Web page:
Macquarie University
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Disentangling the Effects of Ram Pressure Stripping in Cluster Galaxies using Resolved Spectroscopy

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posted on 2023-08-23, 01:27 authored by Gabriella QuattropaniGabriella Quattropani

Ram pressure stripping (RPS) is a hydrodynamical mechanism that can strip ISM material from galaxies as they move through the hot intracluster medium permeating galaxy clusters. Signatures of RPS can be seen in ionised gas emission through the kinematics as well as emission line ratios. A key observational indicator of a ram pressure stripped galaxy is an ionised gas tail of the stripped material. Additionally, galaxies affected by RPS usually have a truncated gas disk compared to the stellar disk. This is because the removal of the ISM as a result of RPS can act to quench star formation. In order to gain a deeper understanding of the RPS process, we perform a detailed analysis of two galaxies from galaxy cluster Abell 119 that were selected from the SAMI Galaxy survey as they showed evidence of quenching due to RPS, 9011900166 and 9011900084. Previous investigations using data from the wide-field IFU KOALA instrument on the Anglo Australian Telescope revealed an ionised gas tail for both galaxies but only used one Gaussian component for the emission line fits. The signatures of RPS and other hydrodynamical mechanisms can be spatially coincident along the line of sight so 1-component fits are only able to identify the dominant ionising mechanism. We implement multi-component Gaussian fits of the KOALA IFU emission line data to enable the disentanglement of different physical sources of ionisation that are spatially coincident. This takes advantage of the different kinematic signatures (in terms of their velocity and velocity dispersion) as well as different emission line flux ratios that are associated with different ionising mechanisms. We examine how these physical components vary spatially and whether they are results of RPS. We find truncated star-forming gas disks in both galaxies but 9011900084 is offset in velocity to the stars in the disk, ionised gas tails in both galaxies that are not consistent with shocks when compared to shock models as well as a previously undetected interface region in galaxy 9011900166 has properties consistent with shock ionisations when compared to models.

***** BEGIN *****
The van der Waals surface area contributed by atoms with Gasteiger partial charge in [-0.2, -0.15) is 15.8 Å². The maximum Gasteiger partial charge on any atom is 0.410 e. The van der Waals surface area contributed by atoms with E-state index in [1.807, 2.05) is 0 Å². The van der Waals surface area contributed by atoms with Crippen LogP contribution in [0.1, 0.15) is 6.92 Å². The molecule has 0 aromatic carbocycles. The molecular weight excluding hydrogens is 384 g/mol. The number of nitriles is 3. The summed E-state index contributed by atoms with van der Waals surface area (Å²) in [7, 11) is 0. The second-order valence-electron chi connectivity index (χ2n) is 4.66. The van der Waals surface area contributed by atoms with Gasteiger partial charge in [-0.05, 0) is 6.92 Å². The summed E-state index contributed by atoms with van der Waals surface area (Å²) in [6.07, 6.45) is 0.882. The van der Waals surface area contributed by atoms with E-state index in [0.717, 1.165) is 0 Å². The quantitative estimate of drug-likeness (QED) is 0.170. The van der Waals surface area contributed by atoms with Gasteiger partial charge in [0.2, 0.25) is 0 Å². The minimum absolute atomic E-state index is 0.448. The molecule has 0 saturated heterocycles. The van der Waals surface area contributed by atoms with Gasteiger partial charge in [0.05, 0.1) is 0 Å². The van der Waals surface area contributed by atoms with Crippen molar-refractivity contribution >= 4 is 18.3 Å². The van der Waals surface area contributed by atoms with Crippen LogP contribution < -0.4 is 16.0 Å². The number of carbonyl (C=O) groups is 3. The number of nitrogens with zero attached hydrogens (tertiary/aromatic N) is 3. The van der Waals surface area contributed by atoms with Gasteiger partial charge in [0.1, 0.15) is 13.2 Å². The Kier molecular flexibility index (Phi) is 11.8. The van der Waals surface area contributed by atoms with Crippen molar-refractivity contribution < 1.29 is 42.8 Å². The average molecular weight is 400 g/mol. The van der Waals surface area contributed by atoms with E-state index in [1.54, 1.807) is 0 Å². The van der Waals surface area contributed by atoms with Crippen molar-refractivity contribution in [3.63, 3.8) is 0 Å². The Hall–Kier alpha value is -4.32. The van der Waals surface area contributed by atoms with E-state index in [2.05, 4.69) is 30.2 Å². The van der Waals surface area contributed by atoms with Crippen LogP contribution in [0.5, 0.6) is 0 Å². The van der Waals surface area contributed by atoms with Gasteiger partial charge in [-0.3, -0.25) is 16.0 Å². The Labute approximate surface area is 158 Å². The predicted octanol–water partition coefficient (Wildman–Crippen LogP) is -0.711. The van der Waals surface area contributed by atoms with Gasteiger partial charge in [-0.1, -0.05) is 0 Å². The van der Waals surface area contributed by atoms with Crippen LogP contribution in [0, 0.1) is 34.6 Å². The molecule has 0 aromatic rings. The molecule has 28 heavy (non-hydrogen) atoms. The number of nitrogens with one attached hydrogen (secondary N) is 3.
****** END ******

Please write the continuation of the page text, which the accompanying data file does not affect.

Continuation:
Table of Contents

1. Introduction -- 2. Data and Methods -- 3. Results and Discussion -- 4. Conclusion -- References

Awarding Institution

Macquarie University

Degree Type

Thesis MRes

Department, Centre or School

School of Mathematical and Physical Sciences

Year of Award


Principal Supervisor

Matt Owers


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